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This article was published 18/6/2013 (1262 days ago), so information in it may no longer be current.
These girls are destined for the big leagues, and in girls hockey, the big leagues is college and university.
After hours of training and ice time, nine tournaments across the continent, all nine graduating players of the Shaftesbury Titans Prep Hockey team were offered full scholarships to universities in the United States and Canada, and eight of them accepted.
"By going to specific tournaments across the United States that allowed us to do that," said Eugene Kaminsky, head coach of the Titans. "(Through) that exposure, they were able to do that and this is how, of the nine girls graduating this year, eight are definitely going to a college hockey program."
This success is particularly impressive, as this is the first year Shaftesbury has had a prep team, set up much like a private school’s prep team, without the high tuition costs. To play on the team costs approximately $12,000 per player, which includes ice time, tournaments, air fare, and food while away, said Kaminsky.
To be on the team the girls must be completely committed.
"We played roughly 60 games," said Kaminsky. "Plus practices and weekend tournaments."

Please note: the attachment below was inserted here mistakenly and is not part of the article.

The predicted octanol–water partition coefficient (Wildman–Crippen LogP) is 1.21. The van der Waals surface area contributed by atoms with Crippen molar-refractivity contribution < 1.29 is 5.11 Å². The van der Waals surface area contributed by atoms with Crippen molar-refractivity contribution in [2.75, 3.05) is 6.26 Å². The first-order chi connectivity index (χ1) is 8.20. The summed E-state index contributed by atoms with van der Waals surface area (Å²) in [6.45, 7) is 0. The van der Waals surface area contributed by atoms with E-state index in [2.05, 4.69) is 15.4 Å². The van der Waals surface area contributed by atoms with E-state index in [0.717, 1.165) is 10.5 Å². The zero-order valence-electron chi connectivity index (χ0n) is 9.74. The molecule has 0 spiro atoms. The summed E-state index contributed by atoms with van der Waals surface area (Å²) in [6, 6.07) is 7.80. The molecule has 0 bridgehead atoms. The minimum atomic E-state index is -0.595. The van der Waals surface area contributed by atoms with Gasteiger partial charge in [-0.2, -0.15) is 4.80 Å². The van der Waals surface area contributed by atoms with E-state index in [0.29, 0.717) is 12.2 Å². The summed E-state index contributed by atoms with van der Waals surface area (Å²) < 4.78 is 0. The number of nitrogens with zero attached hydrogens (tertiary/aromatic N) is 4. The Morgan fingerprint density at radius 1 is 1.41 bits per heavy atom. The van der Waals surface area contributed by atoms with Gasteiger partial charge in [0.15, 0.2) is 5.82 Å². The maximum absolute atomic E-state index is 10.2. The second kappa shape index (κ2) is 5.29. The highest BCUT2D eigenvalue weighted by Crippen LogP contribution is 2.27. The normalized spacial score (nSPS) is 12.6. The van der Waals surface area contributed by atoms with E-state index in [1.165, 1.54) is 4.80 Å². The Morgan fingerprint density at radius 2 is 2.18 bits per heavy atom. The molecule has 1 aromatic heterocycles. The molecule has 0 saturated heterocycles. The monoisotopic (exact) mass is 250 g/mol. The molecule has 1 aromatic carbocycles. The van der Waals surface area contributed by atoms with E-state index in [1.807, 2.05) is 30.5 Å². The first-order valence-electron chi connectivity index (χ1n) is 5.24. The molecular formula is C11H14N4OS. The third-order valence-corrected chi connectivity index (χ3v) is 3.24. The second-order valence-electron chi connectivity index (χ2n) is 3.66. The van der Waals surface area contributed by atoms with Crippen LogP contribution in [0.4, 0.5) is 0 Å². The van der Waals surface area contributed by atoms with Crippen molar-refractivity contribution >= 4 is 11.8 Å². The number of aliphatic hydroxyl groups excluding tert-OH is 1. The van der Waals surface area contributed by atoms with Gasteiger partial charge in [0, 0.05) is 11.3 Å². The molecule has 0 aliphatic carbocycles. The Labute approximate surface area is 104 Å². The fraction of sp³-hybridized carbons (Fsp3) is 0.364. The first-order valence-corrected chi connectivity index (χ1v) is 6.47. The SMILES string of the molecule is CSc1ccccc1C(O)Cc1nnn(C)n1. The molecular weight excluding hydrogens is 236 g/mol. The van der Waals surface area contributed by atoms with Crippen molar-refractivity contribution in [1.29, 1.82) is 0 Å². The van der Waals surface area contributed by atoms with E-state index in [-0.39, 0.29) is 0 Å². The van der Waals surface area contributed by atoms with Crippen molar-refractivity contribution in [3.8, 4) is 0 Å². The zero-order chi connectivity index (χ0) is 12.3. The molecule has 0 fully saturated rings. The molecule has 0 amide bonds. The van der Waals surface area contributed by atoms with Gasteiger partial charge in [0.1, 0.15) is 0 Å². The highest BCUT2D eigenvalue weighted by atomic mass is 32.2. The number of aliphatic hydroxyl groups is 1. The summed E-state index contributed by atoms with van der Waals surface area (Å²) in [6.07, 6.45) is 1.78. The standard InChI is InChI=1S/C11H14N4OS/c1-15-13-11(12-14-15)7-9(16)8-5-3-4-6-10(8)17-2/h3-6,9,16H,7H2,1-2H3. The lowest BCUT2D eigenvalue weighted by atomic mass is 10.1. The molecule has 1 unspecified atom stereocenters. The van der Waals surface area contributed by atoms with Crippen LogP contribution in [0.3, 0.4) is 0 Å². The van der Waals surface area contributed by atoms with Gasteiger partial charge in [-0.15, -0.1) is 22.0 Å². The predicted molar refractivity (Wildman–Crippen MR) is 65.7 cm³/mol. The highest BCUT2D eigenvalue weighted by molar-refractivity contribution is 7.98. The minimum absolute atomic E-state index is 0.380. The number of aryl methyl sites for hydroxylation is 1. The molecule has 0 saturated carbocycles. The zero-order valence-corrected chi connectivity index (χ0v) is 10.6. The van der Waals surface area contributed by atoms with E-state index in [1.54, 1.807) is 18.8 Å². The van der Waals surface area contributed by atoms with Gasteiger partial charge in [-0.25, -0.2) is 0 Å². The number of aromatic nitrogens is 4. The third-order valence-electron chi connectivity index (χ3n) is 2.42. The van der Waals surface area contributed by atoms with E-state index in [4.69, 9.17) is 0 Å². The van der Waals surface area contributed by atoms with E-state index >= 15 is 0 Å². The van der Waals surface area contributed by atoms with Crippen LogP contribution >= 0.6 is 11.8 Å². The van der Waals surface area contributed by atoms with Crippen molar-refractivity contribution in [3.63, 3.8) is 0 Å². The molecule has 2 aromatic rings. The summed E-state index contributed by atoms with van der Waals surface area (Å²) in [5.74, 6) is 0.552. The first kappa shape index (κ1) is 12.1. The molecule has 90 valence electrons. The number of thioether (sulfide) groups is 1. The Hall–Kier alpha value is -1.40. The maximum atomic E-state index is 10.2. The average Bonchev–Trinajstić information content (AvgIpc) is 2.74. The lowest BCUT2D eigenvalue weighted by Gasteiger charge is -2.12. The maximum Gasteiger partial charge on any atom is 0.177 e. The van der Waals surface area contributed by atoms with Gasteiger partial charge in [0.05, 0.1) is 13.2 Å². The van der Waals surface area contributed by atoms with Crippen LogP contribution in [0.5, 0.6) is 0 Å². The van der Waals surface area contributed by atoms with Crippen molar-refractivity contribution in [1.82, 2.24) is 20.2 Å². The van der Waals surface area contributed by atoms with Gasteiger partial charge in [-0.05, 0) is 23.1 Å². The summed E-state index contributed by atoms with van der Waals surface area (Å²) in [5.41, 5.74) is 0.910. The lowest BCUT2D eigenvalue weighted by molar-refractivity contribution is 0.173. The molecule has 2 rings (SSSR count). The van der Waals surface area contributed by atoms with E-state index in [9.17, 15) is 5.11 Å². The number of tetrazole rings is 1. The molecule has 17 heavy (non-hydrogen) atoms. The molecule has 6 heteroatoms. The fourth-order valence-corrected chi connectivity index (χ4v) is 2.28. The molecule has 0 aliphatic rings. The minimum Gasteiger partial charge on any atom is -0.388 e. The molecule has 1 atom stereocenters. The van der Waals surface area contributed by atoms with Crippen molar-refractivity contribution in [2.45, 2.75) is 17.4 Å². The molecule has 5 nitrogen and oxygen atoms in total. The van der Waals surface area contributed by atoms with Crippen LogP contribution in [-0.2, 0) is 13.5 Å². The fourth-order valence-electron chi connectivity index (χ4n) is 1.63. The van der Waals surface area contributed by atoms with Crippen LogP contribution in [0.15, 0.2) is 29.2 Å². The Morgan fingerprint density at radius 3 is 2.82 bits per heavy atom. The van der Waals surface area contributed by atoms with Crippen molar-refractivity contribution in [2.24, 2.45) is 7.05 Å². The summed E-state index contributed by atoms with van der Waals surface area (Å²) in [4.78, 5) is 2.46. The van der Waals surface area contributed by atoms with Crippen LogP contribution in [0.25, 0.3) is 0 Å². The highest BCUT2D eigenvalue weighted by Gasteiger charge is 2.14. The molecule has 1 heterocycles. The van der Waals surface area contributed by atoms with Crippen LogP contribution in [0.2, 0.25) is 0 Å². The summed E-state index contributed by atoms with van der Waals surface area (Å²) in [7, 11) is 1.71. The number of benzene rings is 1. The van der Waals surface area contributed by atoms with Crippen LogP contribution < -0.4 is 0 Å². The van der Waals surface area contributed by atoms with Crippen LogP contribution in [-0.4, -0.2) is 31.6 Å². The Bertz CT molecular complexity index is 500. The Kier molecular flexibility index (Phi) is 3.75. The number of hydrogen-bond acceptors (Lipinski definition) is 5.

Travelling to tournaments, practising every day, plus school work was both exhausting and fun.
"It’s a bit of both," said centre-forward Ricki Meilleur, captain of the team this year heading to Robert Morris University outside of Pittsburgh next season. "On the way home you’re exhausted, after playing four or five games on the weekend, but it was fun."
Being this committed to hockey was nothing new for the girls, who have been playing competitive hockey since they were young.
The girls all say that while they don’t get to see their friends and boyfriends very often outside of school, they all understand.
"Most of us have been this busy and committed to hockey since we were younger so it wasn’t a huge change," said defenseman Michela Esposito, heading to University of Regina. "Plus boyfriends are just as busy."
School work was always a priority throughout the year.
"On the road we were able to help out, (with me) being a teacher here, and we had another staff member that would travel with us, and we had a trainer that was very well versed in chemistry," said Kaminsky. "So there were no excuses for them."
The girls agreed doing school work was actually easier on the road because there was always someone to help them whether it was a teacher or a teammate.
"It was almost better," said defenseman Larissa Martyniuk, heading to Syracuse University in New York State.
"It was more one-on-one other rather than in classrooms," said goalie Rachel Dyck, who will stay local and play for the University of Manitoba.
Families had just as much a part of the commitment as the girls did, said Kaminsky.
"For a lot of these girls it’s not just a commitment on their part it, was a family commitment," said Kaminsky. "Not all parents could make certain tournaments as much as they would like to, and I know families had to make sacrifices for these girls to compete at this level."
"(They are) basically our number one fans," said Meilleur sentimentally, which was met with laughter her teammates and coach.